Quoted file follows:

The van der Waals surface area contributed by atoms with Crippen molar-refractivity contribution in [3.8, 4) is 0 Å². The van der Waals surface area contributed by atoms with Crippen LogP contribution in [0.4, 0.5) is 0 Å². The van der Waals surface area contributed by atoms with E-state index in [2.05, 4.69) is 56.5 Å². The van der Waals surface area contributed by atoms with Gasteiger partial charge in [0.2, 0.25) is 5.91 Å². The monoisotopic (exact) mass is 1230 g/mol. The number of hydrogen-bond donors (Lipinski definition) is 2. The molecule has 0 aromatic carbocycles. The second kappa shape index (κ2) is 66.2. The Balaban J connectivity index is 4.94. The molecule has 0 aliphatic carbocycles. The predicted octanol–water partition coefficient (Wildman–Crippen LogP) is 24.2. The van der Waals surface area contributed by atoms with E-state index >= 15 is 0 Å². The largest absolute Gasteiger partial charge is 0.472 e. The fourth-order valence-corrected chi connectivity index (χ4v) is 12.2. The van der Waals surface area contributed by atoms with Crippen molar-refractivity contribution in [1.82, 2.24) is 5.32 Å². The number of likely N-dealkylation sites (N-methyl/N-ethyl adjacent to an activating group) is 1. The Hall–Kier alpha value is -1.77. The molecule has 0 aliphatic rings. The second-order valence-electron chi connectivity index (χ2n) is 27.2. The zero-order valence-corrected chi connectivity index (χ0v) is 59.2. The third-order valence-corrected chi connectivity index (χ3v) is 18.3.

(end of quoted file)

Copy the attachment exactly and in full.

The van der Waals surface area contributed by atoms with Crippen molar-refractivity contribution in [3.8, 4) is 0 Å². The van der Waals surface area contributed by atoms with Crippen LogP contribution in [0.4, 0.5) is 0 Å². The van der Waals surface area contributed by atoms with E-state index in [2.05, 4.69) is 56.5 Å². The van der Waals surface area contributed by atoms with Gasteiger partial charge in [0.2, 0.25) is 5.91 Å². The monoisotopic (exact) mass is 1230 g/mol. The number of hydrogen-bond donors (Lipinski definition) is 2. The molecule has 0 aromatic carbocycles. The second kappa shape index (κ2) is 66.2. The Balaban J connectivity index is 4.94. The molecule has 0 aliphatic carbocycles. The predicted octanol–water partition coefficient (Wildman–Crippen LogP) is 24.2. The van der Waals surface area contributed by atoms with E-state index >= 15 is 0 Å². The largest absolute Gasteiger partial charge is 0.472 e. The fourth-order valence-corrected chi connectivity index (χ4v) is 12.2. The van der Waals surface area contributed by atoms with Crippen molar-refractivity contribution in [1.82, 2.24) is 5.32 Å². The number of likely N-dealkylation sites (N-methyl/N-ethyl adjacent to an activating group) is 1. The Hall–Kier alpha value is -1.77. The molecule has 0 aliphatic rings. The second-order valence-electron chi connectivity index (χ2n) is 27.2. The zero-order valence-corrected chi connectivity index (χ0v) is 59.2. The third-order valence-corrected chi connectivity index (χ3v) is 18.3.